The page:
I wasn’t feeding myself. (It’s a metaphor!)

Yesterday I realized I’ve been working so hard and so long on proximity thinking, and lately working on the related Shared Situation Guide and Shared Situations website, that I haven’t been feeding other parts of myself.

And when I wasn’t working on those things, I was working to make enough money to survive. But when’s the last time I did a drawing or painting? I often can’t help taking some photos, but when’s the last time I posted one?

It’s sort of like I’ve been working so hard on feeding other people, with the projects I think could help a lot of people, that I haven’t been feeding myself.

So I took part of yesterday to start preparing a photo to post, which I hope to do soon.

I’m the variety guy, but didn’t have variety. Luckily, there’s a loophole. Maybe I needed the variety of not feeding those parts of me for a while??

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Getting Tired of Beautiful and Special Things

I don’t know about you, but I can get tired of even the most beautiful and special things. I think this is probably true for most people.

I’ve lived in beautiful places like Boulder and Vail in Colorado, both of which I appreciated less over time. I’ve taken truly special photos, put them on my phone as the background, and gotten tired of them. I’ve made awesome art I loved and grew less fond of it, and seen amazing, historically important art in museums that started to bore me over time. I’ve listened to great music too much and cared for it less and less. You get the drift.

This is why I think differently when I see houses by the beach, or in the mountains, or some other amazing place. I’ve realized, yes, it would be great to live there for a while, but I would not want to live there for the rest of my life, or even for too many months or years. So I would not want to pay the high premiums people pay for houses in those places! For the same reasons, I avoid collecting expensive art, as I would get tired of it so quickly.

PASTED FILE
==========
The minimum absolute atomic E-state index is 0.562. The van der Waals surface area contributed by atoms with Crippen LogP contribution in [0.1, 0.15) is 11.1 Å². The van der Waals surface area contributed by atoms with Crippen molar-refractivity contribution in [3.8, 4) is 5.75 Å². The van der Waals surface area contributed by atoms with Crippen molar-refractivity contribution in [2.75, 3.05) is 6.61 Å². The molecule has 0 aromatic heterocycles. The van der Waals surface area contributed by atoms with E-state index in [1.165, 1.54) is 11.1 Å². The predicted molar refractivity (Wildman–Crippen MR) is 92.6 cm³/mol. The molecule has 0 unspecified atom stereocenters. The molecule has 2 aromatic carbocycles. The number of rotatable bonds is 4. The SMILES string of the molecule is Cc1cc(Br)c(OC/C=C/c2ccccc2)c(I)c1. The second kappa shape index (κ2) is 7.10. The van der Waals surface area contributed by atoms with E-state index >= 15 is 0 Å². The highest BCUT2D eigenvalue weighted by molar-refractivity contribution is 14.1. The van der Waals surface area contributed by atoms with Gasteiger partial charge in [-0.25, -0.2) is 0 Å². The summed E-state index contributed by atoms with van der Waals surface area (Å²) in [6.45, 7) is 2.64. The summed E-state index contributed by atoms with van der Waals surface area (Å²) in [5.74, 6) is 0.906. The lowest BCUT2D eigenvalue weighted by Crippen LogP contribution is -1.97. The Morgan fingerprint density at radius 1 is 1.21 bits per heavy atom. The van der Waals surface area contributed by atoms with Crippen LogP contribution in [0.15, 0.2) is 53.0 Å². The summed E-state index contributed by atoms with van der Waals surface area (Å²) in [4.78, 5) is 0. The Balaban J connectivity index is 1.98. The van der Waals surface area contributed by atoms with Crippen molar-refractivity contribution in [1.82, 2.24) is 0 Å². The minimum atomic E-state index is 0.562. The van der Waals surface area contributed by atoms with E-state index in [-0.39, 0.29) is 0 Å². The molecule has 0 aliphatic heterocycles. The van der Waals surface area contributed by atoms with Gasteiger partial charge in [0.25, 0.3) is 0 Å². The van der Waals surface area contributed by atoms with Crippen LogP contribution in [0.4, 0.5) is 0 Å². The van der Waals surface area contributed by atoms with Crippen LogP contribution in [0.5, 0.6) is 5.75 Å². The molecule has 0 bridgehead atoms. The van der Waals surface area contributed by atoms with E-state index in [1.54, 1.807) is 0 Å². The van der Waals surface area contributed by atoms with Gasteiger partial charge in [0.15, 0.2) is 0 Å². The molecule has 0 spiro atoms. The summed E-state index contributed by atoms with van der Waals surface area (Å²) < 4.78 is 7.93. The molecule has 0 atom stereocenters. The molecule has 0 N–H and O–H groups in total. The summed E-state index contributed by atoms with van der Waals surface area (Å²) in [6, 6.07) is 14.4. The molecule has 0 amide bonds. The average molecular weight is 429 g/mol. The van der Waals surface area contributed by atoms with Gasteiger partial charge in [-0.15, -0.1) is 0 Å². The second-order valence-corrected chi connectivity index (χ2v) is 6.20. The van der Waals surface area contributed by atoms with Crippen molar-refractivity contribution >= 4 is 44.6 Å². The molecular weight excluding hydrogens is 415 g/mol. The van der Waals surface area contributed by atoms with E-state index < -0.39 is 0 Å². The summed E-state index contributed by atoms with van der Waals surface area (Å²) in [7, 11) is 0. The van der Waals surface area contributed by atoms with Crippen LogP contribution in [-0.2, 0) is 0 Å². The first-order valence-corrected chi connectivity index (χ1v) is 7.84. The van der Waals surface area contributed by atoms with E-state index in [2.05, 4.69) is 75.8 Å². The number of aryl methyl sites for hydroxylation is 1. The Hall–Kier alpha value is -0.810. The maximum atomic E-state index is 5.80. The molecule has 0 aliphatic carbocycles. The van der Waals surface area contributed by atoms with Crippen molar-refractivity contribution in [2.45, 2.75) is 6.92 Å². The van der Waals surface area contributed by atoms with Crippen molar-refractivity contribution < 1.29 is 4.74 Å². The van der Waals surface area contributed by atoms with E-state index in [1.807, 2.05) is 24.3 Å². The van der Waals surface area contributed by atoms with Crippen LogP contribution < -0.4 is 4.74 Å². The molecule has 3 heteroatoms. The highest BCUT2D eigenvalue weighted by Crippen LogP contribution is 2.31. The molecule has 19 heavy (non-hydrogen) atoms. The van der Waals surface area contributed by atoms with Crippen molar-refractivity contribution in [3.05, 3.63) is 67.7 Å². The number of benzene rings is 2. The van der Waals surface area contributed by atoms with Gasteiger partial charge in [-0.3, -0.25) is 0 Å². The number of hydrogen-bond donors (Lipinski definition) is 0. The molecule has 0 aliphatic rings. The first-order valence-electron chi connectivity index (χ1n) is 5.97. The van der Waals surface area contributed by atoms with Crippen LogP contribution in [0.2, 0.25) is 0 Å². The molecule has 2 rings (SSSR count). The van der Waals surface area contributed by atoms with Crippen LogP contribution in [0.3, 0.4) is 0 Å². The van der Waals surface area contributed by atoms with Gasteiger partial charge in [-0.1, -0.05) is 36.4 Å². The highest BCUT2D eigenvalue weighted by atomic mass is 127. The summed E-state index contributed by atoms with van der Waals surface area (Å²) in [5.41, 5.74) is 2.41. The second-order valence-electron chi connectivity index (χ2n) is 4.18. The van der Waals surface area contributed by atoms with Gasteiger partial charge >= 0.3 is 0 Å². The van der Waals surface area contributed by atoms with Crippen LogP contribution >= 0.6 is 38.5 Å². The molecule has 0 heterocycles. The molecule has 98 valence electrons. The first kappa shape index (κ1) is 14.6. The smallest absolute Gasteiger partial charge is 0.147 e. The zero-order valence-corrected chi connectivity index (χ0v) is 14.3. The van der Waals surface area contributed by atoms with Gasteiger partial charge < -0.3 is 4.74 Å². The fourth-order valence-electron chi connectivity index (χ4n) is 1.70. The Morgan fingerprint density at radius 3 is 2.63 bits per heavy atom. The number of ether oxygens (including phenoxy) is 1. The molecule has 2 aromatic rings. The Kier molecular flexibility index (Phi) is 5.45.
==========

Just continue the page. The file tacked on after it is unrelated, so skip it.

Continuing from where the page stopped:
This line of thinking also probably implies I would get tired of being wealthy!

The thoughts in this post are yet more arguments for variety. And when you think about variety for a while, you’ll probably realize what you want is sustainable variety. At least that’s what I realized. This means finding ways of living over weeks, and months, and years, that give you variety you don’t get tired of! I don’t want kinds of variety that are like beautiful and special things that I get tired of. I want varieties of variety, and I want that to be sustainable, so I stay engaged and have the potential to keep being engaged. I think probably one of the best ways to get sustainable variety is to also pursue sustainable proximities. I think the two go together. Although that’s another topic, for now, here’s more on what I call the sustainable proximities approach.

If some of this rings true, you might be a bit of a variety person. Check out a project I started called varietypeople.org, where anyone can post their own thoughts, wishes and experiences, comment on the posts of others, and share ideas, events, resources and opportunities for other variety people. You might want to join us.